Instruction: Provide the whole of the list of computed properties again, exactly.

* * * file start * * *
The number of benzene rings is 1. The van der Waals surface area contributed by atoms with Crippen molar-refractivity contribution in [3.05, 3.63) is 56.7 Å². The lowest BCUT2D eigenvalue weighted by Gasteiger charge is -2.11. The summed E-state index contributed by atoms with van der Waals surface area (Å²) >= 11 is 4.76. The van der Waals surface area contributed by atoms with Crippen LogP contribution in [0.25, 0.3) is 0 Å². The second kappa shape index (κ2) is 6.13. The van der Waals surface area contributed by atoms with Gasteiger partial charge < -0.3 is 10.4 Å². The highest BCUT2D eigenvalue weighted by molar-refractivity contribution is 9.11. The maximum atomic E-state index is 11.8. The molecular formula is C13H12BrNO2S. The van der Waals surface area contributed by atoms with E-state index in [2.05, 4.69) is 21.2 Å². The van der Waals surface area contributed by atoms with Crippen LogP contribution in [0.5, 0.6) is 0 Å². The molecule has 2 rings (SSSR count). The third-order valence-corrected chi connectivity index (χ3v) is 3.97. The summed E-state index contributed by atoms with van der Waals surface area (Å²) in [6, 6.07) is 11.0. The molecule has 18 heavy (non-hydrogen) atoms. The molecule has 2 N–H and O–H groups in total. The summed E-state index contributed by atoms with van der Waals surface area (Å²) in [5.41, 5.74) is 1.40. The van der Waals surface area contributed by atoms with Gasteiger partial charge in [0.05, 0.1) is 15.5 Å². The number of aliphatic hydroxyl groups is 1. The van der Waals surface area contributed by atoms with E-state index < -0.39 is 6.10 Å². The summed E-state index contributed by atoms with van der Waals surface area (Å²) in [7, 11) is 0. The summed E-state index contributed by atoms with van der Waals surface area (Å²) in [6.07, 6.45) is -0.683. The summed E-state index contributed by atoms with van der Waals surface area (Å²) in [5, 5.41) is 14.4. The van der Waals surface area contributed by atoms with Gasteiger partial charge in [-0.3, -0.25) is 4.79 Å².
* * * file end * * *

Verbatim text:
The number of benzene rings is 1. The van der Waals surface area contributed by atoms with Crippen molar-refractivity contribution in [3.05, 3.63) is 56.7 Å². The lowest BCUT2D eigenvalue weighted by Gasteiger charge is -2.11. The summed E-state index contributed by atoms with van der Waals surface area (Å²) >= 11 is 4.76. The van der Waals surface area contributed by atoms with Crippen LogP contribution in [0.25, 0.3) is 0 Å². The second kappa shape index (κ2) is 6.13. The van der Waals surface area contributed by atoms with Gasteiger partial charge < -0.3 is 10.4 Å². The highest BCUT2D eigenvalue weighted by molar-refractivity contribution is 9.11. The maximum atomic E-state index is 11.8. The molecular formula is C13H12BrNO2S. The van der Waals surface area contributed by atoms with E-state index in [2.05, 4.69) is 21.2 Å². The van der Waals surface area contributed by atoms with Crippen LogP contribution in [0.5, 0.6) is 0 Å². The molecule has 2 rings (SSSR count). The third-order valence-corrected chi connectivity index (χ3v) is 3.97. The summed E-state index contributed by atoms with van der Waals surface area (Å²) in [6, 6.07) is 11.0. The molecule has 18 heavy (non-hydrogen) atoms. The molecule has 2 N–H and O–H groups in total. The summed E-state index contributed by atoms with van der Waals surface area (Å²) in [5.41, 5.74) is 1.40. The van der Waals surface area contributed by atoms with Gasteiger partial charge in [0.05, 0.1) is 15.5 Å². The number of aliphatic hydroxyl groups is 1. The van der Waals surface area contributed by atoms with E-state index < -0.39 is 6.10 Å². The summed E-state index contributed by atoms with van der Waals surface area (Å²) in [7, 11) is 0. The summed E-state index contributed by atoms with van der Waals surface area (Å²) in [6.07, 6.45) is -0.683. The summed E-state index contributed by atoms with van der Waals surface area (Å²) in [5, 5.41) is 14.4. The van der Waals surface area contributed by atoms with Gasteiger partial charge in [-0.3, -0.25) is 4.79 Å².